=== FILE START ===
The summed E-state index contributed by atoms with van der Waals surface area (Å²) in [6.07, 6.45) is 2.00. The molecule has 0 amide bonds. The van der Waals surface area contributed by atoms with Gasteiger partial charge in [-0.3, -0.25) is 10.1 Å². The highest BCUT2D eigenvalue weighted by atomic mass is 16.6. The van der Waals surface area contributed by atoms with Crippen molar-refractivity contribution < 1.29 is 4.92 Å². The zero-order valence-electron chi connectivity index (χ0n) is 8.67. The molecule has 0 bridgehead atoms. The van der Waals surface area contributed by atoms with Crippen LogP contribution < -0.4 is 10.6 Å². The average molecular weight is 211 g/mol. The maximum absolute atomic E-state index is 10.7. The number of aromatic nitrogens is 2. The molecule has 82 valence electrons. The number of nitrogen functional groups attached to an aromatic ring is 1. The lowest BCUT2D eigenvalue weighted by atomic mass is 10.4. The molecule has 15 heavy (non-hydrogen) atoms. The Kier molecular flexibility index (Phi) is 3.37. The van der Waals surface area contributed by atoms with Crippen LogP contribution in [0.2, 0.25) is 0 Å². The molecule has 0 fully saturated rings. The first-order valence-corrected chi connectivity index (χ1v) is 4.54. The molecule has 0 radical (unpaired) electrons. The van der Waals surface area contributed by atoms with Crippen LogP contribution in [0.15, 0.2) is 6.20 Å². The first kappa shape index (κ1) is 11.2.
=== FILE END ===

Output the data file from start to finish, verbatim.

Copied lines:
The summed E-state index contributed by atoms with van der Waals surface area (Å²) in [6.07, 6.45) is 2.00. The molecule has 0 amide bonds. The van der Waals surface area contributed by atoms with Gasteiger partial charge in [-0.3, -0.25) is 10.1 Å². The highest BCUT2D eigenvalue weighted by atomic mass is 16.6. The van der Waals surface area contributed by atoms with Crippen molar-refractivity contribution < 1.29 is 4.92 Å². The zero-order valence-electron chi connectivity index (χ0n) is 8.67. The molecule has 0 bridgehead atoms. The van der Waals surface area contributed by atoms with Crippen LogP contribution < -0.4 is 10.6 Å². The average molecular weight is 211 g/mol. The maximum absolute atomic E-state index is 10.7. The number of aromatic nitrogens is 2. The molecule has 82 valence electrons. The number of nitrogen functional groups attached to an aromatic ring is 1. The lowest BCUT2D eigenvalue weighted by atomic mass is 10.4. The molecule has 15 heavy (non-hydrogen) atoms. The Kier molecular flexibility index (Phi) is 3.37. The van der Waals surface area contributed by atoms with Crippen LogP contribution in [0.2, 0.25) is 0 Å². The molecule has 0 fully saturated rings. The first-order valence-corrected chi connectivity index (χ1v) is 4.54. The molecule has 0 radical (unpaired) electrons. The van der Waals surface area contributed by atoms with Crippen LogP contribution in [0.15, 0.2) is 6.20 Å². The first kappa shape index (κ1) is 11.2.